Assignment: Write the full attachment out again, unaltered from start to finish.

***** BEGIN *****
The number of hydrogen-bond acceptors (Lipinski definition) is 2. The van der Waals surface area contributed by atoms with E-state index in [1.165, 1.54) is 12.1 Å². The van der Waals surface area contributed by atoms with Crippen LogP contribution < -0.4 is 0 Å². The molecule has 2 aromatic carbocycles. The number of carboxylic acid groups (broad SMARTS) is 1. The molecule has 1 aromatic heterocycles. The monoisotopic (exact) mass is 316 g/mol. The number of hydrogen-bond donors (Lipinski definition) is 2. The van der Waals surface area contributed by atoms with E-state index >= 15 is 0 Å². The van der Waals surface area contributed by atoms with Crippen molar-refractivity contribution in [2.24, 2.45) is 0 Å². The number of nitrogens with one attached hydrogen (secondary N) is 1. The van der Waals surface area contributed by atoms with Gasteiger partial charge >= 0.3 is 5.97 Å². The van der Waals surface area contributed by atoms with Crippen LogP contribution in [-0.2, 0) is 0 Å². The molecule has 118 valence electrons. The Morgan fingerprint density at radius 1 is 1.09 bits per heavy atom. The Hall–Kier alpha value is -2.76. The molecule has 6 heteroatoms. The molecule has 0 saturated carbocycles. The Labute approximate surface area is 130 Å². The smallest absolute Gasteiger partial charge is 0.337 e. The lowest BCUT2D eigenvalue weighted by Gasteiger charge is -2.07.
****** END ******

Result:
The number of hydrogen-bond acceptors (Lipinski definition) is 2. The van der Waals surface area contributed by atoms with E-state index in [1.165, 1.54) is 12.1 Å². The van der Waals surface area contributed by atoms with Crippen LogP contribution < -0.4 is 0 Å². The molecule has 2 aromatic carbocycles. The number of carboxylic acid groups (broad SMARTS) is 1. The molecule has 1 aromatic heterocycles. The monoisotopic (exact) mass is 316 g/mol. The number of hydrogen-bond donors (Lipinski definition) is 2. The van der Waals surface area contributed by atoms with E-state index >= 15 is 0 Å². The van der Waals surface area contributed by atoms with Crippen molar-refractivity contribution in [2.24, 2.45) is 0 Å². The number of nitrogens with one attached hydrogen (secondary N) is 1. The van der Waals surface area contributed by atoms with Gasteiger partial charge >= 0.3 is 5.97 Å². The van der Waals surface area contributed by atoms with Crippen LogP contribution in [-0.2, 0) is 0 Å². The molecule has 118 valence electrons. The Morgan fingerprint density at radius 1 is 1.09 bits per heavy atom. The Hall–Kier alpha value is -2.76. The molecule has 6 heteroatoms. The molecule has 0 saturated carbocycles. The Labute approximate surface area is 130 Å². The smallest absolute Gasteiger partial charge is 0.337 e. The lowest BCUT2D eigenvalue weighted by Gasteiger charge is -2.07.